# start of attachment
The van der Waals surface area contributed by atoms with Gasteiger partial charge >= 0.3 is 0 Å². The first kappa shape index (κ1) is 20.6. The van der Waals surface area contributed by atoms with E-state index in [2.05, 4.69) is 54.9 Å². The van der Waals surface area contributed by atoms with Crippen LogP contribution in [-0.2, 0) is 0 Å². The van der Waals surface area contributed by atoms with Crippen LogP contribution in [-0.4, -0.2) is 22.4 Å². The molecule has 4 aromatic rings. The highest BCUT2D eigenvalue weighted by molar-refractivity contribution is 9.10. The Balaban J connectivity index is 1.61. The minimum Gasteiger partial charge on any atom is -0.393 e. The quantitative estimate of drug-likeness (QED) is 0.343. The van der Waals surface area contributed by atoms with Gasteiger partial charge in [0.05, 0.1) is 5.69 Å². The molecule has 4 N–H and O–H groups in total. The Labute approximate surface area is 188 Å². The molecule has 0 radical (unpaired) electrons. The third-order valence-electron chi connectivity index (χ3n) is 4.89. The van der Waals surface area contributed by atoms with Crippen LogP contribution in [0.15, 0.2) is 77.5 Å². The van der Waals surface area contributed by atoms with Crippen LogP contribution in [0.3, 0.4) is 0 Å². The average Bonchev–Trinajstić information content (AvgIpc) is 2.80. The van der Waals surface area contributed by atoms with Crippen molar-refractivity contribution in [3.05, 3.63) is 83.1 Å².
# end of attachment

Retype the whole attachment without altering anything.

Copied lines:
The van der Waals surface area contributed by atoms with Gasteiger partial charge >= 0.3 is 0 Å². The first kappa shape index (κ1) is 20.6. The van der Waals surface area contributed by atoms with E-state index in [2.05, 4.69) is 54.9 Å². The van der Waals surface area contributed by atoms with Crippen LogP contribution in [-0.2, 0) is 0 Å². The van der Waals surface area contributed by atoms with Crippen LogP contribution in [-0.4, -0.2) is 22.4 Å². The molecule has 4 aromatic rings. The highest BCUT2D eigenvalue weighted by molar-refractivity contribution is 9.10. The Balaban J connectivity index is 1.61. The minimum Gasteiger partial charge on any atom is -0.393 e. The quantitative estimate of drug-likeness (QED) is 0.343. The van der Waals surface area contributed by atoms with Gasteiger partial charge in [0.05, 0.1) is 5.69 Å². The molecule has 4 N–H and O–H groups in total. The Labute approximate surface area is 188 Å². The molecule has 0 radical (unpaired) electrons. The third-order valence-electron chi connectivity index (χ3n) is 4.89. The van der Waals surface area contributed by atoms with Crippen LogP contribution in [0.15, 0.2) is 77.5 Å². The van der Waals surface area contributed by atoms with Crippen LogP contribution in [0.3, 0.4) is 0 Å². The average Bonchev–Trinajstić information content (AvgIpc) is 2.80. The van der Waals surface area contributed by atoms with Crippen molar-refractivity contribution in [3.05, 3.63) is 83.1 Å².